Setting up your free account requires filling out online forms and uploading government-issued identification like passport, national ID card and driver’s license along with proof of address, be it utility bills or credit card statements. You may also be asked for a selfie verification, which involves uploading a picture of yourself while holding your ID.

The verification process can take about two days.

How to get others onboard

Everyone loves saving money. If you have clients who pay you regularly via PayPal, you might be doing them a service by making them aware of this cheaper banking alternative. Particularly if they’re small to mid-sized outfits.

If you have a good working relationship with your client, consider introducing them to Transferwise in a paragraph that goes something like this:

“Hi -----,

I’ve recently made the switch to Transferwise, an online money transfer service that has helped me save a considerable amount of money in fees. I realized this could also be of interest to you, as the fees to send and receive international money transfers are a fraction of what they are at PayPal and traditional banks. It’s also a lot faster. When you sign up, you get international bank details for the US, UK, Europe, Australia and New Zealand.

Here are a few links to the website that explain how it works:

I thought I’d bring this to your attention, as it’s becoming quite popular within the freelance community.”

Full-service banking at Revolut

Another big UK-based player in the industry is Revolut, which will likewise give you a free UK and free Euro bank account.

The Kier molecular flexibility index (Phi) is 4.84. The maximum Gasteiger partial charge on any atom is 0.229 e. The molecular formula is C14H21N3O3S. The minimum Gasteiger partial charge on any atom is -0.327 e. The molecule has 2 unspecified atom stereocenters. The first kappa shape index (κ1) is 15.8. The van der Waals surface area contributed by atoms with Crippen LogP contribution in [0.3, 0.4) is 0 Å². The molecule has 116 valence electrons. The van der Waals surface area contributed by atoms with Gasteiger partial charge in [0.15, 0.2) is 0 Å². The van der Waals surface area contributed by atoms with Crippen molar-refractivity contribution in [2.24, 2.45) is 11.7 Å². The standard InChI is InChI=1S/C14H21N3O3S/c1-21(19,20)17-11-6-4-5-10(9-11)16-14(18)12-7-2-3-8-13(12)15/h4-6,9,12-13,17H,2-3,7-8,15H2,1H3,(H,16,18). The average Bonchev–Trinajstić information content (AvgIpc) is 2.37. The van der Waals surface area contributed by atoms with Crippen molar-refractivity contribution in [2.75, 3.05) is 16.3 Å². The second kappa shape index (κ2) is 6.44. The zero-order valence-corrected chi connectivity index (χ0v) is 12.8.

Unlike Transferwise, though, there are different tiers, some of which are paid. If you sign up for a Personal plan, you have three options: Standard (free), Premium and Metal, which cost €7.99 and €13.99 respectively.

If you sign up for a Company plan, freelancers can also choose between a free and professional account for €7 a month.

The big difference: Standard (free) account-holders in both personal and freelancer categories are charged €3 for every international transfer.

Revolut supports transfers from employers in the following currencies: USD, GBP, EUR, PLN, CHF, DKK, NOK, SEK, RON, SGD, HKD, AUD, NZD, TRY, ILS, AED, CAD, HUF, JPY, MAD, CZK, QAR, THB, and ZAR. Revolut uses the interbank exchange rate employed by banks.

But where Revolut could hold appeal for freelancers is the breadth of its banking services, particularly when it comes to money management.

Compared to Transerwise, Revolut is more full-service banking, particularly for premium account holders.

Travel journalists, for instance, may be interested in Revolut’s overseas medical insurance service, powered by the geolocation technology on your phone: It’s enabled when it detects that you’ve left the country, and disables itself upon your return.

Other travel-related services comparable to credit card coverage include delayed baggage and delayed flight insurance and global express delivery.

Account-holders can also set up recurring payments for bills, rent and savings accounts and create monthly budgets for groceries, entertainment etc., much like a traditional bank.

Transferwise, meanwhile, is less about traditional banking, more about moving money.

Conclusion

Gone are the days when freelancers had to fork over a good percentage of their hard-earned income to banks and money transfer giants. Global mobility and the gig economy have spawned new financial solutions with expats and freelancers in mind. While freelance writers and journalists typically may dread having to deal with the business and finance side of their profession, it’s worth exploring the diversity of offerings at our disposal.

Money calculation

Find out how much international invoices really cost with our free International Paypal Fees Calculator

Click Here